Frank Skinner and the Assembly are at loggerheads over his last-minute withdrawal as host of The Talk Show at its new venue in Princes Street Gardens.
The idea was for him to interview stars of the Fringe past and present, and guests lined up include Alan Cumming, Jo Brand and Clive Anderson. The Assembly's artistic director, William Burdett-Coutts, is reportedly furious, saying Skinner has not offered a full explanation for cancelling, which Skinner denies. Luckily, star-of-the-moment comic Stephen K Amos, whose new sketch show is due to start on BBC 2 next month, has stepped into the breach and The Talk Show has now started its run.
Stephen K Amos again, a Briton of Nigerian parentage, and Reginald D Hunter, an African American, have back-to-back shows at the Pleasance Grand. Amos, above, was standing by the exit as Hunter's crowd was leaving last week and heard a man say: "Oh, that's the one I meant to see ...." Must have been the middle initials that caused the confusion.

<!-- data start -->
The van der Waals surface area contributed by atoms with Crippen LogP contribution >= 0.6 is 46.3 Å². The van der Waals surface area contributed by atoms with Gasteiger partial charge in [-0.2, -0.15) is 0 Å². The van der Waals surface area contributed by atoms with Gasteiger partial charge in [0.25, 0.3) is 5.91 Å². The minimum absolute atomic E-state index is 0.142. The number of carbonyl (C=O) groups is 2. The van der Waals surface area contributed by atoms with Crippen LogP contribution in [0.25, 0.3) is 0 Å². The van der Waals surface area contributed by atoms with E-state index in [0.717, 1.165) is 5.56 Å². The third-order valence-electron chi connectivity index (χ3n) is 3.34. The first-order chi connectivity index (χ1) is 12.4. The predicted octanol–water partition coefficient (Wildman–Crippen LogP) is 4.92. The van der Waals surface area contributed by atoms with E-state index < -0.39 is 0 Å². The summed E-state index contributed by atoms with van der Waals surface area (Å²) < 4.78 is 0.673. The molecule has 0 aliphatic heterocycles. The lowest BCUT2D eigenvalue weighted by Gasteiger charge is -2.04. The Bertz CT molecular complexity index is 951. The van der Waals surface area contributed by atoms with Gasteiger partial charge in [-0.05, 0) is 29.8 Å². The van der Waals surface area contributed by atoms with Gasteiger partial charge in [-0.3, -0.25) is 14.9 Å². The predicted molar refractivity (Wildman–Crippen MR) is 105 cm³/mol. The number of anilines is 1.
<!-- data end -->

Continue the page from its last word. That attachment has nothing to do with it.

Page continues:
Telephone boxes of the old-fashioned kind have been popping up, Tardis-like, around the city. The brainchild of the theatre company Invisible Dot, they are the Fringe's most charming idea; pick up the handsets and you can hear a choice of nine short stories read by their authors, including D B C Pierre, Julia Donaldson, Will Self and the Fringe veteran Arthur Smith.
Scotland's health minister, Nicola Sturgeon, is due to announce minimum unit prices for alcohol – which will be considerably higher than at present. So, it's heartening to see that Fringe venues have already adopted this most socially responsible initiative in their bar prices.
Gemma Goggin, who is performing Get Laid or Die Trying, has had the two blow-up dolls she uses in her show stolen from the backstage area shared with others. Staff at the Gilded Balloon are now running a book on which, er, sticky-fingered (and obviously very lonely) comic is the culprit.